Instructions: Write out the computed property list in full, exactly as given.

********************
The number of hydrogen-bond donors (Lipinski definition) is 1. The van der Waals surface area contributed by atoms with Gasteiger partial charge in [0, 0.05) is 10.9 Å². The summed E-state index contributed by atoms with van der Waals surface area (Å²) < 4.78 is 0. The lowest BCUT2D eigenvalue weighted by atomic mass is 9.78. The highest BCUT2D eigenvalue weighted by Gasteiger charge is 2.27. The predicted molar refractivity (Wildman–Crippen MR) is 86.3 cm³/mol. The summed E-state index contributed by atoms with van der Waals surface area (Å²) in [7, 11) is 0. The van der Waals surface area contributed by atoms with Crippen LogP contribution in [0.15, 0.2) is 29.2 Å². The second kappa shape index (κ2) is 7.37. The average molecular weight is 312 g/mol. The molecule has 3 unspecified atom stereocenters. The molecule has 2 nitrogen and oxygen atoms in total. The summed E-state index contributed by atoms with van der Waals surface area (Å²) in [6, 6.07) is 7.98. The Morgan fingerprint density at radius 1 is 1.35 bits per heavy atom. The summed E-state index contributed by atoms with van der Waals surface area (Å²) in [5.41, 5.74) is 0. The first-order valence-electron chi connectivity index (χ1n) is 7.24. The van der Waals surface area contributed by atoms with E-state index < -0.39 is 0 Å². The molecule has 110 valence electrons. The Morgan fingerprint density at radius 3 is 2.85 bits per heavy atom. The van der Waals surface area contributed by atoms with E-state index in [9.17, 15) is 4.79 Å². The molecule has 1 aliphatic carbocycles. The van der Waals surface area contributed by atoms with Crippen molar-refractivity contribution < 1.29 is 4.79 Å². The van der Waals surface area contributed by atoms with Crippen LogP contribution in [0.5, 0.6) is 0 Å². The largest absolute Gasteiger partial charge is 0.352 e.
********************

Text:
The number of hydrogen-bond donors (Lipinski definition) is 1. The van der Waals surface area contributed by atoms with Gasteiger partial charge in [0, 0.05) is 10.9 Å². The summed E-state index contributed by atoms with van der Waals surface area (Å²) < 4.78 is 0. The lowest BCUT2D eigenvalue weighted by atomic mass is 9.78. The highest BCUT2D eigenvalue weighted by Gasteiger charge is 2.27. The predicted molar refractivity (Wildman–Crippen MR) is 86.3 cm³/mol. The summed E-state index contributed by atoms with van der Waals surface area (Å²) in [7, 11) is 0. The van der Waals surface area contributed by atoms with Crippen LogP contribution in [0.15, 0.2) is 29.2 Å². The second kappa shape index (κ2) is 7.37. The average molecular weight is 312 g/mol. The molecule has 3 unspecified atom stereocenters. The molecule has 2 nitrogen and oxygen atoms in total. The summed E-state index contributed by atoms with van der Waals surface area (Å²) in [6, 6.07) is 7.98. The Morgan fingerprint density at radius 1 is 1.35 bits per heavy atom. The summed E-state index contributed by atoms with van der Waals surface area (Å²) in [5.41, 5.74) is 0. The first-order valence-electron chi connectivity index (χ1n) is 7.24. The van der Waals surface area contributed by atoms with E-state index < -0.39 is 0 Å². The molecule has 110 valence electrons. The Morgan fingerprint density at radius 3 is 2.85 bits per heavy atom. The van der Waals surface area contributed by atoms with E-state index in [9.17, 15) is 4.79 Å². The molecule has 1 aliphatic carbocycles. The van der Waals surface area contributed by atoms with Crippen molar-refractivity contribution < 1.29 is 4.79 Å². The van der Waals surface area contributed by atoms with Crippen LogP contribution in [0.5, 0.6) is 0 Å². The largest absolute Gasteiger partial charge is 0.352 e.